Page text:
Broker was a much more pleasant expereicence. Gave them details of our existing vehicle (for trade-in), and what we wanted in our new vehicle (accessories, etc). Came back with a changeover cost (how much we'd be out of pocket). Picked up from the brokers office when car was delivered from dealer.

          So yeah, I might have been able to get a better deal, but the shit I'd have to wade through for it wasn't worth it for me. Just such a more pleasant experience.

          Happy to give more details if people are interested - just PM/DM/@ me. (and since location is probably important, I'm in Brisbane QLD)

  • +5

    Yeah right. So let me make sure I got this right. You give the broker $1000 bucks, the broker calls one dealer, asks for the RRP, rings you back and is all 'Sorry, mate, it's a tough market at the moment, best I could do is RRP. Please sign here or loose your deposit. K, Thx, Bye.'

    Looking forward to the forum post about 'Broker scammed and took $1000 for doing nothing'

    • -1


      • -1

        Except it’s not funny

        • +2

          It's funny because it's not me

  • +1

    Just find the car you wanted to buy and send an email to 4-5 dealers for the lowest price and delivery date.
    You don't have to visit them.

    Usually you can reduce price by 5-10%, so your $34k i30 could go down to $32 if you are not in a rush.

    Good luck.

    • +5

      lol. Good luck getting a answer back….

      • +1

        It's almost like we can tell when it's a template email…

        • +2

          Hopefully the current business model goes down the drain when the agency model takes hold across the industry. I won't be shedding a tear.

          Corporate discounts will still be a thing and the only thing left to lose is pushy and obnoxious new car salespeople. With the gradual EV transition (Polestar, Telsa, Rivian etc) we are slowly witnessing a transformation of the industry. Little to no maintenance and after-sales revenue will make being a dealer less profitable.

          The MB dealerships that have sued will probably be pushed out of the market at some point on a technicality as the Germans don't like those who don't heel-toe.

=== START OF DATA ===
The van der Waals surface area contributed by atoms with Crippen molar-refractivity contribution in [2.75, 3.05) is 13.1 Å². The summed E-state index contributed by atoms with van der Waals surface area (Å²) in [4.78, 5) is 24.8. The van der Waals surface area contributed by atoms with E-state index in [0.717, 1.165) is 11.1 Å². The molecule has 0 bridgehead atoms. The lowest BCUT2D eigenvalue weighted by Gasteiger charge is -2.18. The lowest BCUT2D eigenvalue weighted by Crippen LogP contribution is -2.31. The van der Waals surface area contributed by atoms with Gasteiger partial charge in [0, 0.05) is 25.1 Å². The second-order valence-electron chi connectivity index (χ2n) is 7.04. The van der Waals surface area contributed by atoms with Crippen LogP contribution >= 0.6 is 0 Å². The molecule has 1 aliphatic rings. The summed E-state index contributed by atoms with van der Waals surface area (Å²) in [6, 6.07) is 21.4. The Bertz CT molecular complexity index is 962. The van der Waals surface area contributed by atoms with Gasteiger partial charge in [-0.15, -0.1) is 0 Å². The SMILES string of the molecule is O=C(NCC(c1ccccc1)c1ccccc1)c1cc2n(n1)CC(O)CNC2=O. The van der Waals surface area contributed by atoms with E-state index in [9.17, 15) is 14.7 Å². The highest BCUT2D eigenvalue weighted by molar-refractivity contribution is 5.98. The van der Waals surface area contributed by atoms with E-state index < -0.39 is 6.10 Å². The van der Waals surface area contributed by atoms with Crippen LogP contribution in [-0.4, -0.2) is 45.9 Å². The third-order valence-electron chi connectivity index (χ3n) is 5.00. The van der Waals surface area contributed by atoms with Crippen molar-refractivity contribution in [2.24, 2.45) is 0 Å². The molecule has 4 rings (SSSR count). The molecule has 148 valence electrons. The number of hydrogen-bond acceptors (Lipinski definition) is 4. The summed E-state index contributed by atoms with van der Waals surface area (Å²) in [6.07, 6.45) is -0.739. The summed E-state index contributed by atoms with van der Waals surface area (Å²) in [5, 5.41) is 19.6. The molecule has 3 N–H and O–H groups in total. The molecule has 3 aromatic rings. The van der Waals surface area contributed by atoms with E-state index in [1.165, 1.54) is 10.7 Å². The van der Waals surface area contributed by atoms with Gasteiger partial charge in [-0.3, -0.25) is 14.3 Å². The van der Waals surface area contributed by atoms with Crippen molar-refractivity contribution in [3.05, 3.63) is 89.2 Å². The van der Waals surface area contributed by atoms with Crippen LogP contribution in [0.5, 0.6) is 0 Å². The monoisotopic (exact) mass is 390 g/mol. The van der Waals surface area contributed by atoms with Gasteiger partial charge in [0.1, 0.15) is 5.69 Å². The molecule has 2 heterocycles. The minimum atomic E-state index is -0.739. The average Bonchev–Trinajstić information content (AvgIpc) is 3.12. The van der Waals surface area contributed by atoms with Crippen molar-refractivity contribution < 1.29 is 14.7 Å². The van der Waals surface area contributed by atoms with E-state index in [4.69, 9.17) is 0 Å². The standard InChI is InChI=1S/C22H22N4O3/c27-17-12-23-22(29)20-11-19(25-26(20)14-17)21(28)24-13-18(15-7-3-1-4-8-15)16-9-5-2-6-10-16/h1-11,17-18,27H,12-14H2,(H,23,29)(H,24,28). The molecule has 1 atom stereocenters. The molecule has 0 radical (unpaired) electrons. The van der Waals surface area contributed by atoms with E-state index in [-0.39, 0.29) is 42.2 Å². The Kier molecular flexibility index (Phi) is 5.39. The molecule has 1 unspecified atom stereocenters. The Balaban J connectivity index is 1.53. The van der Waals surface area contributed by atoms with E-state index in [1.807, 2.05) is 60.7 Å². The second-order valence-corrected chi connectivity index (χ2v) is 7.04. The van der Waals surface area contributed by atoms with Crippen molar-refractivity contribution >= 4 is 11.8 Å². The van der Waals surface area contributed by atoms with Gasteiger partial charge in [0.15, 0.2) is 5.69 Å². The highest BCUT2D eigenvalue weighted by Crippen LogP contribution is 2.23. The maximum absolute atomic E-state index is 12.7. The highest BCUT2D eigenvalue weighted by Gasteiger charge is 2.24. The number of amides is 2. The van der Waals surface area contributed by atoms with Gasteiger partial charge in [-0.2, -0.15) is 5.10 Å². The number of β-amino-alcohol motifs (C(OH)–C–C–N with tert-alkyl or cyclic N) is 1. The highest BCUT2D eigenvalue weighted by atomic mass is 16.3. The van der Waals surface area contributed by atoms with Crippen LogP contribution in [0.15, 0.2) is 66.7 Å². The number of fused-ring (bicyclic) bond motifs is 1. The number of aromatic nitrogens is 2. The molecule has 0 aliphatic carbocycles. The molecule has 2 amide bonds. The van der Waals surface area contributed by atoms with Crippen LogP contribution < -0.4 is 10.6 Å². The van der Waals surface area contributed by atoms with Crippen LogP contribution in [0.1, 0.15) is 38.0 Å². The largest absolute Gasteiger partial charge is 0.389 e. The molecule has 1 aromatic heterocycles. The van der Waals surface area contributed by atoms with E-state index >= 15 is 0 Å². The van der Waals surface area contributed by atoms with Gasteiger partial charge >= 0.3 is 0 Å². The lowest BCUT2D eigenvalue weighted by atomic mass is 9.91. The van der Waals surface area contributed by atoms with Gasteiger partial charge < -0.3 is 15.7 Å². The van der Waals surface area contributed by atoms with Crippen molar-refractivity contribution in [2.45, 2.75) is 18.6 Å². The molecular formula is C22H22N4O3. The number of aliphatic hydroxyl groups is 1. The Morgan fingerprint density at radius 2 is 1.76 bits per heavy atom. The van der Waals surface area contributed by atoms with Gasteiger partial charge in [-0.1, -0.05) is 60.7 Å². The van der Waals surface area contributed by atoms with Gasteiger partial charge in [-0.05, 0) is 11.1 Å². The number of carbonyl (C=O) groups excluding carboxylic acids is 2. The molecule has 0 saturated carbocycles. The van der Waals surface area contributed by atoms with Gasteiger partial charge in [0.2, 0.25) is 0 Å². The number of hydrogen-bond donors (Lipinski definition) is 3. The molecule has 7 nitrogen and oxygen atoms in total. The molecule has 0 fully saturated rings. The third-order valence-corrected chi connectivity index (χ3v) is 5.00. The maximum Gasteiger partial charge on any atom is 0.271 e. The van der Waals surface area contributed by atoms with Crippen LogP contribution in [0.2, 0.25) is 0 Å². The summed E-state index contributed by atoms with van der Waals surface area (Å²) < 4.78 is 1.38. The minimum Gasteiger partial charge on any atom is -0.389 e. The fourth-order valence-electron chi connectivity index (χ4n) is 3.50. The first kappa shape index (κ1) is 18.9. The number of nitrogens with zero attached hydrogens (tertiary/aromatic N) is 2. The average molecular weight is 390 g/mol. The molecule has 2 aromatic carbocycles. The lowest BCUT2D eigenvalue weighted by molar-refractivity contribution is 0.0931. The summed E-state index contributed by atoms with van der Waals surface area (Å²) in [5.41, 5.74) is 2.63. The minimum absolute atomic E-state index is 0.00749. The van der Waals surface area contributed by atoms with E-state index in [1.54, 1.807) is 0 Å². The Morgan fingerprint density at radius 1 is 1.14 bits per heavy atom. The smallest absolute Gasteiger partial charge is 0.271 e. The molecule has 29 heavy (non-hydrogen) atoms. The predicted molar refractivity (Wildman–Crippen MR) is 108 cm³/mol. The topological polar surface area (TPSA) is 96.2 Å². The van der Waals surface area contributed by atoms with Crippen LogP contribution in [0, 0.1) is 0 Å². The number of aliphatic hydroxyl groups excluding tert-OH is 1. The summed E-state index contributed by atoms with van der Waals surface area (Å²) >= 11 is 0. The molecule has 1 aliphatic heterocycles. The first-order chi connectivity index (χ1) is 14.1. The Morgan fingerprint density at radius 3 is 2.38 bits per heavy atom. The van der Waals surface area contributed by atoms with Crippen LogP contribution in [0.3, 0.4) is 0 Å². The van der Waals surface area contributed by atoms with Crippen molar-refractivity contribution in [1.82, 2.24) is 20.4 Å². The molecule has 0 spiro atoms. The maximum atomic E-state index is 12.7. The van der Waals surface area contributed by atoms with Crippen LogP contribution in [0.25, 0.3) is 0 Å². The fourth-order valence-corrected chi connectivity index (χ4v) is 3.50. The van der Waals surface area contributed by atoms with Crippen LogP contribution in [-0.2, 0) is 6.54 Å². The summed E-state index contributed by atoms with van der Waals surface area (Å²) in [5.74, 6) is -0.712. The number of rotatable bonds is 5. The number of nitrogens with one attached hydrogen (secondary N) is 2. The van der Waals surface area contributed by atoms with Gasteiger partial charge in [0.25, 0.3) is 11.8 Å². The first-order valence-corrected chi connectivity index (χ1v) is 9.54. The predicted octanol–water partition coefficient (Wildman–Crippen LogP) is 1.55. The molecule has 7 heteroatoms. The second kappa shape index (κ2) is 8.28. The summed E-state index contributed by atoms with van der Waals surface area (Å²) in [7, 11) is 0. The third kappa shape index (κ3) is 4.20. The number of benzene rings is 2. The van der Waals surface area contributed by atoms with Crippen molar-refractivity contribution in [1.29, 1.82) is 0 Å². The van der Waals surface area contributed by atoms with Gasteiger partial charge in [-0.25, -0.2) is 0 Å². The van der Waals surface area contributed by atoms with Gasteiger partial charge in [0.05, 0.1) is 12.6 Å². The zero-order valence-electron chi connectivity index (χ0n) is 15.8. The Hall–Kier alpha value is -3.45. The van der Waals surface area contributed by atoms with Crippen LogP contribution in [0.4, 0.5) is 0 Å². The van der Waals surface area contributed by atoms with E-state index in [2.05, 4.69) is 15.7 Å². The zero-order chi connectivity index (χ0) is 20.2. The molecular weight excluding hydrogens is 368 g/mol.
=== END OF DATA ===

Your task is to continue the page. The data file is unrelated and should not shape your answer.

The used market is where all the pond scum salesfolks will go.

          • -4

            @meowsers: Did a salesperson hurt you?

            Once there's fixed price sales, there won't be negotiation, so 'tactics' like emailing multiple dealers won't be a thing. You'll walk in, pay sticker price, walk out. You could do that now, if you wanted, so why the hurt about salespeople? No different to walking into JB Hi-Fi and they tell you there's no movement on Apple products, but they'll do a deal on Samsung. Would you then turn around and get all offended?

            People only get hurt like you because they overpaid, or hate thinking that they have, yet have likely never paid RRP for a vehicle, yet are looking forward to the day they have to, without thinking more than 5 seconds about that.

            Ah there it is. Yep, would've picked you for a Tesla early adopter. Yet still couldn't pony up for a new car.

            • +3

              @spackbace: "Yet still couldn't pony up for a new car."

              This is something a car salesman would say to make someone feel guilty. Nice bait. Try again sport.

            • +4

              @spackbace: The overheads and margins that are required for compensating dealers to carry stock, pay their staff and sales commissions, build and pay rent on massive showrooms and yards etc etc will no longer be needed.

              The direct from manufacturer retail model will benefit both the consumer and manufacturers by cutting out an expensive and frankly needless middle man that adds very little value to the process of buying a car.

              What we will see in future is a sample vehicle or two sitting in a small retail space with a single staff low paid staff member on the books (like Tesla does in a few shopping centers around the place).

              Order online and spec the vehicle as you wish, wait for it to arrive on a truck. Easy and hassle free.

              • -3


                What we will see in future is a sample vehicle or two sitting in a small retail space with a single staff low paid staff member on the books (like Tesla does in a few shopping centers around the place).

                No doubt, I see the same as well, but to wish it to happen is to actually wish for more expensive cars. It's a strange wish to make

                • +4

                  @spackbace: To assume that in a competitive capitalist market the removal of a large chunk of the overheads and costs involved in marketing and delivering a vehicle to the consumer will not result in some price reductions end to end is fairly defeatist.

                  If the consumer vehicle market was a monopoly of 2 or 3 major players sure… but that is not the case.